Croft, Leicestershire

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Croft centre
Croft quarry

Croft is a village of 700 homes in the district of Blaby in Leicestershire, England, off the old Fosse Way and straddling the River Soar. Nearby places include Stoney Stanton, Broughton Astley, Huncote and Narborough. The Hinckley to Leicester railway line runs through the village.

Geography[edit]

The village of Croft is about 8 miles (13 km) south west of the City of Leicester in the District of Blaby in Leicestershire. The Civil Parish covers an area of 897 acres (3.63 km2).

Arbor Road and Broughton Road run from the B4114 (Fosse Way) into the village and Huncote Road runs towards the village of Huncote which lies to the other side of Croft Hill. The village comprises a mix of house types of various ages, factories and shops. The village has a primary school, parish church and public house. Croft Quarry occupies a site at the end of the older part of the village.

Croft Hill stands 128m high rising up the Soar flood-plain, and stands out as an isolated landmark almost at the physical centre of England. The hill provides a number of habitats including broad leaved woodland, scrub land, acidic grassland and two other distinct areas of grassland. It is an important area in view of the variety of flora, fauna, birds and butterflies which inhabit or visit at various times of the year.

The New Hill, to the east of Croft Hill, has been constructed out of quarry waste, and is being landscaped and planted to match the local flora.

Education[edit]

  • Croft CoE Primary School (ages 5–11)[1]

Children then attend

  • Brockington Secondary School & Community College (ages 11–14)
  • Lutterworth College (ages 14–18)

Industry & Business[edit]

Croft Quarry on Marions Way is the site of several businesses belonging to Aggregate Industries, including Charcon Specialist Products. Aggregate Industries' regional offices are sited in some of the older buildings in the village including Croft House and Greystones.

The village has an industrial area on Winston Avenue with offices and manufacturing companies.

There are also a number of farms, a parade of shops on Pochin Street, and a new office complex, Riverside Court.

Transport[edit]

Croft is served by Arriva Leicester Services 50 (Mon - Sat peak) & 50A (Mon - Sat daytime).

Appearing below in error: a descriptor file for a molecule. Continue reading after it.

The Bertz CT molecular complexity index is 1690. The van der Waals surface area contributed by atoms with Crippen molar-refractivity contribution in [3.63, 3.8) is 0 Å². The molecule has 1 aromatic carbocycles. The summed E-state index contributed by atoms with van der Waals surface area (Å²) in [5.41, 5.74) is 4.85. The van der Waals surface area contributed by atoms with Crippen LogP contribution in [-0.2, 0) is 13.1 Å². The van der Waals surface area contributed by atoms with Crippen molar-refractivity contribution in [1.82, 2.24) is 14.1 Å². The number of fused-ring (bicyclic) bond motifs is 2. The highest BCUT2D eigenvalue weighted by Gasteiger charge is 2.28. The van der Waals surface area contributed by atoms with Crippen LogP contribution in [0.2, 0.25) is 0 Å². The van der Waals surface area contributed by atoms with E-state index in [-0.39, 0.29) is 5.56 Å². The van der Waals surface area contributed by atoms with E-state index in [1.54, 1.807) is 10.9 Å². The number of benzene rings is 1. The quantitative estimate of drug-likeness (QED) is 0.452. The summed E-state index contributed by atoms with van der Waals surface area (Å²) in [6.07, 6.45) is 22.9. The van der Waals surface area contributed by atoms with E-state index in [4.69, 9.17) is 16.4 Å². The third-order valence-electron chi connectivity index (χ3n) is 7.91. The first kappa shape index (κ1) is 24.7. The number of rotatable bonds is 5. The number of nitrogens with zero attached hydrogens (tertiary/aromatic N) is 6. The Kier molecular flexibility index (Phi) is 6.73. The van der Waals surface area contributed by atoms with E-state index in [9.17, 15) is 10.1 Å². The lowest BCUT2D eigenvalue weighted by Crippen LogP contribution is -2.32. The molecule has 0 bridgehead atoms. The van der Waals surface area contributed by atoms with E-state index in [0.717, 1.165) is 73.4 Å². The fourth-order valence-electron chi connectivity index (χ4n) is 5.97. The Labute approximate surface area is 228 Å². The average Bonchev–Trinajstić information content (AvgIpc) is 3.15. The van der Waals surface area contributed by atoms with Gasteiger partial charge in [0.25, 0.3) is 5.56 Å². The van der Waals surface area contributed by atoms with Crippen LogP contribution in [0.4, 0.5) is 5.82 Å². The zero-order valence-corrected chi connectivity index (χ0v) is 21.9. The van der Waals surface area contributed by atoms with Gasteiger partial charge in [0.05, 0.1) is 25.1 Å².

Croft Railway Station used to serve the village, but was closed as a result of the Beeching Axe.

Recreation[edit]

Croft Cricket Club play at the Recreation Ground, Winston Avenue. Their website[2] has lots of statistics, history and photographs of old and new faces. 2007 was their centenary year. They run two Saturday teams, a Sunday team and junior teams.

Croft F.C. also play at the recreation ground on the adjacent football pitch. A Multi-Use Games Area (MUGA) was built at the Recreation Ground in 2009.

Croft Fun Park was opened in 2002 by Graham Rowntree.

Croft Silver band will celebrate its 110th anniversary in 2012.

History[edit]

It is local tradition that the parish stone pit at Croft, known as the Clevis, was originally a first-century Roman granite quarry used in the construction of the foundations and bridges of the Fosse Way.[3]

Fenn states that the place-name Croft was first recorded in 836, and is derived from the Old English cræft 'craft, a machine, engine'. The craft in question could perhaps be that of quarrying.[4]

The occasion in 836 was an assembly at Croft when King Wiglaf of Mercia was joined by Archbishop of Canterbury Ceolnoth and eleven of his bishops and three abbots, besides twenty-two laymen of authority and influence. They gathered to witness the grant of land by Wiglaf to the monastery of Hanbury, Worcestershire.[5]

In the 1920s, Croft Hill was used as a picnic spot for Sunday School trips and was popular with Leicester people, it being a short train journey from the surrounding areas.[6]

Notable residents[edit]

The Canadian politician and businessman Charles Avery Dunning (1885-1958) was born in Croft.
The children's novelist Monica Edwards (1912-1998) lived in Croft in 1938-1939.[7]
Laura McLaren, Baroness Aberconway (1854-1933) a suffragist and gardener who improved and expanded Bodnant Garden.
She was the daughter of Henry Davis Pochin (1824–1895), a member of the local quarrying family, and noted industrialist and chemist.
The young people's author, agony aunt & writer on autism Barbara Jacobs lived at Greystones in Croft during the late 1970s.
The controversial writer David Icke (born 1952) lived in Croft for a time in the 1970s.
The mountaineer Simon Yates (1963-present) lived in Croft in his early life.

External links[edit]

References[edit]

  1. ^ http://www.croft.leics.sch.uk/
  2. ^ http://www.croftcricketclub.co.uk/default.aspx
  3. ^ Colin Cross, an unpublished history of Croft, 1987
  4. ^ http://www.aggregate.com/Documents/Brochures/AboutUs-History-Croft-Quarry-Part1.pdf Quarrying at Croft by RWD Fenn
  5. ^ WG Hoskins, 'Croft. Hill', Transactions of the Leicestershire Archaeological Society, Vol 26, 1950,p.84.
  6. ^ http://croft.leicestershireparishcouncils.org/uploads/thecroftdirectory2006.pdf The Croft Directory 2006
  7. ^ Monica Edwards#Marriage

Coordinates: 52°33′18″N 1°14′31″W / 52.55491°N 1.24184°W / 52.55491; -1.24184